Hospitality packages present an opportunity to “get star struck with VIP on-court seating”, according to the Australian Open website, while “superboxes” include private seating and staff to serve food and drink. Employers are key to the flow of new and ongoing super business.
They nominate which super funds receive contributions from employees who do not choose their own fund.
The flow of this so-called default money into Hostplus is considerable because it operates in the hospitality and tourism space, where there are lots of young workers who are apathetic about where their retirement savings sit.
Section 68A of the Superannuation Industry Supervision Act prevents funds offering benefits to employers on the condition that their employees will join a fund.
In evidence to the royal commission, Hostplus argued its actions did not contravene the act because the hospitality was not offered on a conditional basis.
The commission heard that Hostplus spent $260,000 to entertain 120 chief executives at the tennis last year. Chief executive David Elia said entertaining bosses was a necessary evil and, in the case of the Australian Open, absolutely met the best interests test.
Growth was essential for keeping returns high and costs down, he argued. “Unashamedly we utilise entertainment, corporate hospitality in order to strengthen the relationships we have with our employers,” Mr Elia said. “I wish I didn’t have to do it. The reality is it is a very competitive landscape we are dealing with.”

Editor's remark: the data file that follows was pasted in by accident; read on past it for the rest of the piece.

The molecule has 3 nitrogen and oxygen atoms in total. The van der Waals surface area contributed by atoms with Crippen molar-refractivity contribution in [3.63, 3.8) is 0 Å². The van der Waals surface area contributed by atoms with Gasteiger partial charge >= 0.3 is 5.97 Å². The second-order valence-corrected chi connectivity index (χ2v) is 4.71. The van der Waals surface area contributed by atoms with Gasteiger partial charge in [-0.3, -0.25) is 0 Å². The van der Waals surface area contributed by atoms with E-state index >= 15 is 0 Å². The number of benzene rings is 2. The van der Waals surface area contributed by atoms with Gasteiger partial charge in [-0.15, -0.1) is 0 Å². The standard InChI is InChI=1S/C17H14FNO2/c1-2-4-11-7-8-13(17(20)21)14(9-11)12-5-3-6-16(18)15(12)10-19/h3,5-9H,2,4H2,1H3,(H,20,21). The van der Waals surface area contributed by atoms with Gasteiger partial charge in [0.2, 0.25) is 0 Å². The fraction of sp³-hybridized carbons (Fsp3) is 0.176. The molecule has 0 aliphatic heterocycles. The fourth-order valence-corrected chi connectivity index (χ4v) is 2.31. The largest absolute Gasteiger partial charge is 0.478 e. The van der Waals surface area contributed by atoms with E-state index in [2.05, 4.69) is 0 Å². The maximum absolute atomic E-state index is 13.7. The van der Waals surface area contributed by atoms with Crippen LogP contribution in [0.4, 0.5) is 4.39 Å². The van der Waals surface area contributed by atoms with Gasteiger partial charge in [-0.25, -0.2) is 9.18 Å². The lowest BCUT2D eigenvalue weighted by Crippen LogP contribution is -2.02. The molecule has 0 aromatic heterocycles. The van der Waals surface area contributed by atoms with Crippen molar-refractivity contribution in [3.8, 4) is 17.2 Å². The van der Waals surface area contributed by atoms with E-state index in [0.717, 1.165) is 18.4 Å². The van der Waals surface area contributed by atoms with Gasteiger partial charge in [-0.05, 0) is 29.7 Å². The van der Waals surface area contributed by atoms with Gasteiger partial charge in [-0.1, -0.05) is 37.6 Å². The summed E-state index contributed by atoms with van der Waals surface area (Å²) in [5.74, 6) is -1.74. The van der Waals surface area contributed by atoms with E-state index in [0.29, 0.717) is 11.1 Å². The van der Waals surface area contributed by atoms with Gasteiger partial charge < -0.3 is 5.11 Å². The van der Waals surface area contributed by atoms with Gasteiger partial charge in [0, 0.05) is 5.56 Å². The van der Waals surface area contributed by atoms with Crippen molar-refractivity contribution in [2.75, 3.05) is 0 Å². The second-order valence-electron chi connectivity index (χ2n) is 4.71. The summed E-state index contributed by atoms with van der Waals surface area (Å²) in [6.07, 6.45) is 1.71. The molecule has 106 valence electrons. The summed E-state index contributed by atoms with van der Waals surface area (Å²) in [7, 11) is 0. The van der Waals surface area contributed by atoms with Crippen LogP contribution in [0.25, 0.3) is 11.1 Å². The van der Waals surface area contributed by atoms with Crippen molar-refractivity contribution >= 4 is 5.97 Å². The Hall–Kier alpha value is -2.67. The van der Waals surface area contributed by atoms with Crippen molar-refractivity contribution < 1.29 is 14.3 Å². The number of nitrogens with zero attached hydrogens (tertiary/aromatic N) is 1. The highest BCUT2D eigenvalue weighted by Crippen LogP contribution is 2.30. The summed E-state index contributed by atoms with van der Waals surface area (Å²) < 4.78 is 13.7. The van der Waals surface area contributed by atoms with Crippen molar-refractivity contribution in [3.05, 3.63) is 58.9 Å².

Hostplus has a rapidly expanding membership base which now exceeds 1 million and often features among the industry’s top performers. More than 155,000 employers use Hostplus.
Lawyers assisting the royal commission did not recommend that Hostplus be found to have engaged in misconduct but posed the public policy question: should the law be rewritten to prohibit inducements of any type?
The regulators say some strengthening is warranted.
The Productivity Commission is also worried. “Some employer inducements reflect unhealthy competition in the default segment,” it said in its final report, published last Wednesday.
“For as long as employers remain involved in default selection, fund trustees should be obliged to ensure that inducements are not offered in the first place.
“Funds should not feel a need to offer hospitality to prevent employers from making poor fund choices.”
The PC has recommended stripping employers of their involvement in choosing default funds. Instead, an expert panel would select a top 10 shortlist.
“The only wholly effective way of dealing with employer inducements – and principal-agent issues involving employers more generally – is to remove employers from the process of selecting super products for employees,” the report said.
During 2017, the Australian Securities and Investments Commission surveyed 46 funds about whether they had provided benefits to employers responsible for making default fund choices.
A quarter said they had provided free tickets to sporting events or corporate hospitality. But legislative protections are already in place and ASIC has found no evidence of breaches, the PC report said.